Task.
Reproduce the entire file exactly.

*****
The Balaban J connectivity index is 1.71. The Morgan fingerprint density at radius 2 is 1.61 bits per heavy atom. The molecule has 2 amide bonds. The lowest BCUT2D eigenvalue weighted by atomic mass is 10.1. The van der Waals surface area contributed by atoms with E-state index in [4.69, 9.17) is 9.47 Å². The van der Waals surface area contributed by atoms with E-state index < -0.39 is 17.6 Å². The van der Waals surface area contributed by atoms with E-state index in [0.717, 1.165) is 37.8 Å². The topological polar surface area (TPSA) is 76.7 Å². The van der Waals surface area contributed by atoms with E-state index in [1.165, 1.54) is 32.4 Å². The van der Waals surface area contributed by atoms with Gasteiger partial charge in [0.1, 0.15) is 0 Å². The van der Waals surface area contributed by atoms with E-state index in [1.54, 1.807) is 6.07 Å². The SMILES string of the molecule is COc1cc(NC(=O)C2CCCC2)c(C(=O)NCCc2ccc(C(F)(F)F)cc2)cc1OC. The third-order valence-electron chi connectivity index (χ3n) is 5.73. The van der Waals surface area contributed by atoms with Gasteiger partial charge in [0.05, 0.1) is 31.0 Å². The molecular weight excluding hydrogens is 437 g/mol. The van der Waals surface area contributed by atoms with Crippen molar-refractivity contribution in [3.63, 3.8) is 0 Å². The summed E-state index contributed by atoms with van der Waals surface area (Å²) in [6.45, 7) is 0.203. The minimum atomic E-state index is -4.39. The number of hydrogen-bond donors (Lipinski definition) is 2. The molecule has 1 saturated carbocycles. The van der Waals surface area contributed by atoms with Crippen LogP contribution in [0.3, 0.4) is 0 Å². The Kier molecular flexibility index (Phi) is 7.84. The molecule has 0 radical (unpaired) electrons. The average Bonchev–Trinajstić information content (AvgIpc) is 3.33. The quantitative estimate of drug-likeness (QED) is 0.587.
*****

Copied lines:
The Balaban J connectivity index is 1.71. The Morgan fingerprint density at radius 2 is 1.61 bits per heavy atom. The molecule has 2 amide bonds. The lowest BCUT2D eigenvalue weighted by atomic mass is 10.1. The van der Waals surface area contributed by atoms with E-state index in [4.69, 9.17) is 9.47 Å². The van der Waals surface area contributed by atoms with E-state index < -0.39 is 17.6 Å². The van der Waals surface area contributed by atoms with E-state index in [0.717, 1.165) is 37.8 Å². The topological polar surface area (TPSA) is 76.7 Å². The van der Waals surface area contributed by atoms with E-state index in [1.165, 1.54) is 32.4 Å². The van der Waals surface area contributed by atoms with Gasteiger partial charge in [0.1, 0.15) is 0 Å². The van der Waals surface area contributed by atoms with E-state index in [1.54, 1.807) is 6.07 Å². The SMILES string of the molecule is COc1cc(NC(=O)C2CCCC2)c(C(=O)NCCc2ccc(C(F)(F)F)cc2)cc1OC. The third-order valence-electron chi connectivity index (χ3n) is 5.73. The van der Waals surface area contributed by atoms with Gasteiger partial charge in [0.05, 0.1) is 31.0 Å². The molecular weight excluding hydrogens is 437 g/mol. The van der Waals surface area contributed by atoms with Crippen molar-refractivity contribution in [3.63, 3.8) is 0 Å². The summed E-state index contributed by atoms with van der Waals surface area (Å²) in [6.45, 7) is 0.203. The minimum atomic E-state index is -4.39. The number of hydrogen-bond donors (Lipinski definition) is 2. The molecule has 1 saturated carbocycles. The van der Waals surface area contributed by atoms with Crippen LogP contribution in [0.3, 0.4) is 0 Å². The Kier molecular flexibility index (Phi) is 7.84. The molecule has 0 radical (unpaired) electrons. The average Bonchev–Trinajstić information content (AvgIpc) is 3.33. The quantitative estimate of drug-likeness (QED) is 0.587.